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Burnaby students learn about fair trade and climate change

On March 11th, students from SFU Fair Trade virtually visited the third and fourth grade class at University Highlands Elementary School on Burnaby Mountain to speak about the intersection of fair trade and climate change.
fair trade sfu
On March 11th, students from SFU Fair Trade virtually visited the third and fourth grade class at University Highlands Elementary School on Burnaby Mountain to speak about the intersection of fair trade and climate change.

On March 11th, students from SFU Fair Trade virtually visited the third and fourth grade class at University Highlands Elementary School on Burnaby Mountain to speak about the intersection of fair trade and climate change.

Presenting through Zoom, four SFU Fair Trade Ambassadors facilitated in-class discussions to help the elementary students think about implications of the climate crisis as it relates to producers in the global south. This included explaining various problems affecting farmers and their livelihoods, and leading an activity where the students presented ideas to solve various climate challenges for cocoa producers. The ambassadors also spoke about how fair trade helps farmers build climate resilience. 

“I’m surprised how they know a lot about climate change and fair trade,” Fair Trade Ambassador Daphne Chan said in an interview. “They think about the real situation and possible solutions. They also really care about the farmers and think that it is not fair for farmers to have so little money for their hard work.”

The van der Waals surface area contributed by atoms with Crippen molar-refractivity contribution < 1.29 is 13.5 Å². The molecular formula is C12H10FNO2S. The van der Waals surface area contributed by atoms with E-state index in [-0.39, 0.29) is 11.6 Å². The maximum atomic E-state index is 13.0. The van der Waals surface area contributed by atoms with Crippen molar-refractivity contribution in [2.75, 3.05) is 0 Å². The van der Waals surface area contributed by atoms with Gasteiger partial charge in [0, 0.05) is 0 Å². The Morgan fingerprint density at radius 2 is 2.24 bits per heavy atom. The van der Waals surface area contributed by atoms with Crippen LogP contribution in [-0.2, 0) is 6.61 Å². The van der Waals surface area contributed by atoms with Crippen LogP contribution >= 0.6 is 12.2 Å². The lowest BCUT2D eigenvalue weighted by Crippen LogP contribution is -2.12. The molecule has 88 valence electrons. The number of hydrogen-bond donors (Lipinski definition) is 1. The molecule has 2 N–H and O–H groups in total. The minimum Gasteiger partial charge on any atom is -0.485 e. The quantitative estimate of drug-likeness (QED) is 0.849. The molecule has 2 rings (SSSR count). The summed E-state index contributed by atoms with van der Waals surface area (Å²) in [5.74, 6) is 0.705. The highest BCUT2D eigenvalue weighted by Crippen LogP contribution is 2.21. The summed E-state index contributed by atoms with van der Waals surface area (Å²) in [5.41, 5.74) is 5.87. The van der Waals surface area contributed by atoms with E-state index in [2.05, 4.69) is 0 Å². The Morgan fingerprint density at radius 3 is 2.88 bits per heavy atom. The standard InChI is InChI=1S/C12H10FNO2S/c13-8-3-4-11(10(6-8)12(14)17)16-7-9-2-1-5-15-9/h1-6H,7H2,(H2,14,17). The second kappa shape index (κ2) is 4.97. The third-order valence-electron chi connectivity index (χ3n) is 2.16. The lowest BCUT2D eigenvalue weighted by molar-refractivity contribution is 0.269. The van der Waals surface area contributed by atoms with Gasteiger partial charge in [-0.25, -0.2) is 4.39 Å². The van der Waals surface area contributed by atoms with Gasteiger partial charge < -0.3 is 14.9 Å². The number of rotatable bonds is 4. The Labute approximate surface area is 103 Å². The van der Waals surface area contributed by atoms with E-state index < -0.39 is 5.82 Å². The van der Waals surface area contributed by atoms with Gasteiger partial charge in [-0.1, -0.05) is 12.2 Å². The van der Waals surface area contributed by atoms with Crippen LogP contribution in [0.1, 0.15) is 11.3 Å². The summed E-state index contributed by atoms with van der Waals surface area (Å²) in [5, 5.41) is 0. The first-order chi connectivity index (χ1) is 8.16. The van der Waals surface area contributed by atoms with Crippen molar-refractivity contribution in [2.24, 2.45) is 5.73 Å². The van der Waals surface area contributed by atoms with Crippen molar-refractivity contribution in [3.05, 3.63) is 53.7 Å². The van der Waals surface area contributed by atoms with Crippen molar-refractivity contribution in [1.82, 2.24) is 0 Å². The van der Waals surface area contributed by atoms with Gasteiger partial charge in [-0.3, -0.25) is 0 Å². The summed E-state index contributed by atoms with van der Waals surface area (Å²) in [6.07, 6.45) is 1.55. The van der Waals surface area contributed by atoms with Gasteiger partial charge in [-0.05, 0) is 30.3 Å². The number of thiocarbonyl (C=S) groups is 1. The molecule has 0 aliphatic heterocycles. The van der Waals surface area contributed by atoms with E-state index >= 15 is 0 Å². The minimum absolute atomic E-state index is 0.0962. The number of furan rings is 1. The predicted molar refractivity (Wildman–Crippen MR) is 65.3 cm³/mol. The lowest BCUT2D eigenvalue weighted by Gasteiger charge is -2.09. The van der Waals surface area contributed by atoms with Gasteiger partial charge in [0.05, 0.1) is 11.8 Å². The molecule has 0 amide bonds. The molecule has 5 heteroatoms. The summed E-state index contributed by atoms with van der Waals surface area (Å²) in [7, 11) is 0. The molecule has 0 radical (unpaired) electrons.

Chan explained one of their goals was also to inspire the children to appreciate what they have, rather than take it for granted. “Fair trade is not just about giving farmers a better future, but disclosing the devastating impact that climate change has globally,” Chan said. “We have to take actions to protect our resources before it is too late.”

This was SFU’s second visit this school year to teacher Kristina Carley’s third and fourth grade class. “Discussions around [social justice, environmental justice, and equity] are so important,” Carley said. “There are such limitations right now, and having conversations early is the way to make changes. These are systemic changes and they are so necessary.” 

Carley said the class has been “thinking about ethical decision-making and working towards creating better conditions.” She added, “I think that that is really beautifully infused in the curriculum now.”

The SFU Fair Trade Ambassador Program is a student-led group advocating for fair trade in the community. The pandemic has required them to rethink their engagement strategies from in-person to online. According to Carley,“the thought and the care that [the Ambassadors] put into thinking about what learning [over Zoom] could look like and how we could make it feel like we’re together was really accomplished. [. . . .] It felt personal.”

SFU student Chahat Mehta joined the Fair Trade Ambassador Program because she would like to help Indian farmers in her home country, but feels she can’t do much from abroad. “Fair trade gives me a chance to help farmers, to educate people about their basic needs and basic rights,” she said. “I think it’s really important for children to know about the unequal distribution of wealth.”

SFU is Canada’s first Fair Trade Gold Campus. Fairtrade Canada recognized this University Highlands Elementary School classroom educational session as a Fair Trade Event, where organizers have “a strong commitment to fair trade and Fairtrade certified products.”

 

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